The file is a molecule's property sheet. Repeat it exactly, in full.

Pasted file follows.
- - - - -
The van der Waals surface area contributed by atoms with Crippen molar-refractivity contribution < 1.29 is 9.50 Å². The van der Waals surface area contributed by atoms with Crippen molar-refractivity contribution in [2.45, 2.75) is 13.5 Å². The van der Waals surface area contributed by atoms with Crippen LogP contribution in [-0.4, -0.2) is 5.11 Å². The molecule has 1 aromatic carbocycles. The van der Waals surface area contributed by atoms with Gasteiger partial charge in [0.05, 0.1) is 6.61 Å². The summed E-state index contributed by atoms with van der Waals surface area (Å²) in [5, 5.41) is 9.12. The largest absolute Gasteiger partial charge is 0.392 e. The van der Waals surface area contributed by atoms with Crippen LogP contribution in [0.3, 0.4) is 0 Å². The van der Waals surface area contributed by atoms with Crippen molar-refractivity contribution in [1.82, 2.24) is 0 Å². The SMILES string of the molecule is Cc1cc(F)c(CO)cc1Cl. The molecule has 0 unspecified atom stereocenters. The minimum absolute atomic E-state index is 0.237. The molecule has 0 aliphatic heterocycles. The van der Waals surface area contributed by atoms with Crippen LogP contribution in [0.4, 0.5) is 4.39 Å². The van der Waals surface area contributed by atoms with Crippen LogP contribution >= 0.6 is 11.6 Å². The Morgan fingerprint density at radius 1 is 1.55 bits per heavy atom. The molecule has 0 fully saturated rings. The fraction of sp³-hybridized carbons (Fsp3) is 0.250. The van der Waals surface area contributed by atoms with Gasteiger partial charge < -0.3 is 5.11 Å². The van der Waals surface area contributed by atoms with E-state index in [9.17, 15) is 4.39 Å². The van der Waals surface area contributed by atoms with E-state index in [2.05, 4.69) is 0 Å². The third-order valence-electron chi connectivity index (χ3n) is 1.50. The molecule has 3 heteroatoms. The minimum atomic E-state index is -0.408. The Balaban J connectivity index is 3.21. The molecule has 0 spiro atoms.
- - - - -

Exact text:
The van der Waals surface area contributed by atoms with Crippen molar-refractivity contribution < 1.29 is 9.50 Å². The van der Waals surface area contributed by atoms with Crippen molar-refractivity contribution in [2.45, 2.75) is 13.5 Å². The van der Waals surface area contributed by atoms with Crippen LogP contribution in [-0.4, -0.2) is 5.11 Å². The molecule has 1 aromatic carbocycles. The van der Waals surface area contributed by atoms with Gasteiger partial charge in [0.05, 0.1) is 6.61 Å². The summed E-state index contributed by atoms with van der Waals surface area (Å²) in [5, 5.41) is 9.12. The largest absolute Gasteiger partial charge is 0.392 e. The van der Waals surface area contributed by atoms with Crippen LogP contribution in [0.3, 0.4) is 0 Å². The van der Waals surface area contributed by atoms with Crippen molar-refractivity contribution in [1.82, 2.24) is 0 Å². The SMILES string of the molecule is Cc1cc(F)c(CO)cc1Cl. The molecule has 0 unspecified atom stereocenters. The minimum absolute atomic E-state index is 0.237. The molecule has 0 aliphatic heterocycles. The van der Waals surface area contributed by atoms with Crippen LogP contribution in [0.4, 0.5) is 4.39 Å². The van der Waals surface area contributed by atoms with Crippen LogP contribution >= 0.6 is 11.6 Å². The Morgan fingerprint density at radius 1 is 1.55 bits per heavy atom. The molecule has 0 fully saturated rings. The fraction of sp³-hybridized carbons (Fsp3) is 0.250. The van der Waals surface area contributed by atoms with Gasteiger partial charge < -0.3 is 5.11 Å². The van der Waals surface area contributed by atoms with E-state index in [9.17, 15) is 4.39 Å². The van der Waals surface area contributed by atoms with E-state index in [2.05, 4.69) is 0 Å². The third-order valence-electron chi connectivity index (χ3n) is 1.50. The molecule has 3 heteroatoms. The minimum atomic E-state index is -0.408. The Balaban J connectivity index is 3.21. The molecule has 0 spiro atoms.